Avram Noam Chomsky

Father of modern linguistics

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Avram Noam Chomsky born December 7, 1928, is an American linguist, philosopher, cognitive scientist, logician, political commentator and activist. Chomsky is also a major figure in analytic philosophy. He has spent most of his career at the Massachusetts Institute of Technology (MIT), where he is currently Professor Emeritus, and has authored over 100 books. He has been described as a prominent cultural figure, and was voted the "world's top public intellectual" in a 2005 poll.

Born to a middle-class Ashkenazi Jewish family in Philadelphia, Chomsky developed an early interest in anarchism from relatives in New York City. He later undertook studies in linguistics at the University of Pennsylvania, where he obtained his BA, MA, and PhD.

About Chomsky

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Noam was the Chomsky family's first child. His younger brother, David Eli Chomsky, was born five years later. The brothers remained close, although David was more easy-going while Noam could be very competitive. Chomsky's parents' first language was Yiddish, but Chomsky said it was "taboo" in his family to speak it. Unlike her husband, Elsie spoke "ordinary New York English". Being Jewish, Noam Chomsky faced anti-semitism as a child, particularly from the Irish and German communities living in Philadelphia; he recalls German "beer parties" celebrating the fall of Paris to the Nazis.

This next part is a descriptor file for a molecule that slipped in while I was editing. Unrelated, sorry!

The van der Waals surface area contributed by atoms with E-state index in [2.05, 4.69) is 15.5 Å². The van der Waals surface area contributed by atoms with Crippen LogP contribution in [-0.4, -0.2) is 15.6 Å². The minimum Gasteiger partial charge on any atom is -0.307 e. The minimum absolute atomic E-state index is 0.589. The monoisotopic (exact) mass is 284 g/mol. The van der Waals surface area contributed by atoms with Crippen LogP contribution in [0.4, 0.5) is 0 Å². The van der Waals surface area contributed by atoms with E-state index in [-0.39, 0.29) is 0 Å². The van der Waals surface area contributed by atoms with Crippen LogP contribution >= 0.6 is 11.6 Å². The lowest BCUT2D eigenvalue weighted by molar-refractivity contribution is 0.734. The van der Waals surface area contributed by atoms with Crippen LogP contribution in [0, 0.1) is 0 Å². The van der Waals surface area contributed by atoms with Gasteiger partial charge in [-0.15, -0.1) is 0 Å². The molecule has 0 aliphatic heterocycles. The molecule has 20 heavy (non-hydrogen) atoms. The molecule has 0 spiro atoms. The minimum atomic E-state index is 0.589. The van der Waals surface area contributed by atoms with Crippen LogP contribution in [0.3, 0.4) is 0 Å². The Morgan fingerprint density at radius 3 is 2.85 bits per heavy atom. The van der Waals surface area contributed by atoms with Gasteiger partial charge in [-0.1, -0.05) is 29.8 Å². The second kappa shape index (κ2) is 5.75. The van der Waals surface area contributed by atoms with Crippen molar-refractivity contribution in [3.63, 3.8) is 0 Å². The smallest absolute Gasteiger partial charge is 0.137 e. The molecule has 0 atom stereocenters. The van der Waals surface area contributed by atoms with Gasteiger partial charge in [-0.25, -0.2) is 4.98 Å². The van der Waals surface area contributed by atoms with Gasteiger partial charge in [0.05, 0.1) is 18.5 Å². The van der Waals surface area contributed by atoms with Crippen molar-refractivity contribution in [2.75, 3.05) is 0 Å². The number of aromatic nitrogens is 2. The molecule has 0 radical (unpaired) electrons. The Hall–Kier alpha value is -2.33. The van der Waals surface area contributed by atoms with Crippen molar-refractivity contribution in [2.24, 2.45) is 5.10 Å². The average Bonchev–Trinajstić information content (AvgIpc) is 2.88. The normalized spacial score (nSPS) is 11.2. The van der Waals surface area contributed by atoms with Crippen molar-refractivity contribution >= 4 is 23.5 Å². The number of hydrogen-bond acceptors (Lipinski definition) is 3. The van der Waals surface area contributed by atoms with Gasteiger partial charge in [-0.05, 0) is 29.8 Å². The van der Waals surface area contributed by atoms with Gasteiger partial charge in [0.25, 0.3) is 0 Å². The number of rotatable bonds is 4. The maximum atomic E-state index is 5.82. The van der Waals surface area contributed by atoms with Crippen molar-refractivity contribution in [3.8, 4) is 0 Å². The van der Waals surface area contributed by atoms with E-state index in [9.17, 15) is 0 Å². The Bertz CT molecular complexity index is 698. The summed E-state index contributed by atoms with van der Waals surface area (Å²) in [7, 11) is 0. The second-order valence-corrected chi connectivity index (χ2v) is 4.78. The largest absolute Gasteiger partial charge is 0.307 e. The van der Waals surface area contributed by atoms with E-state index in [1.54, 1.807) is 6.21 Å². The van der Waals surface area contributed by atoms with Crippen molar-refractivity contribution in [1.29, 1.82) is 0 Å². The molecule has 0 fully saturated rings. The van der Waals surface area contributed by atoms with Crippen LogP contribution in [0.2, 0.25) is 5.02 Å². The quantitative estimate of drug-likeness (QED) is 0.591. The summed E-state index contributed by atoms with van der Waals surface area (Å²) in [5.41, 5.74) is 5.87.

The basis to Chomsky's linguistic theory is that the principles underlying the structure of language are biologically determined in the human mind and hence transmitted genetically.He therefore argues that all humans share the same underlying linguistic structure. In this he opposes the radical behaviourist psychology of B.F. Skinner, instead he argues that human language is unlike modes of communication used by any other animal species.

Impact

Chomskyan linguistics had become "the most dynamic and influential" school of thought in the field.Chomskyan models have been used as a theoretical basis in various fields of study. The Chomsky hierarchy is often taught in fundamental computer science courses as it confers insight into the various types of formal languages. This hierarchy can also be discussed in mathematical terms and has generated interest among mathematicians, particularly combinatorialists. Some arguments in evolutionary psychology are derived from his research results.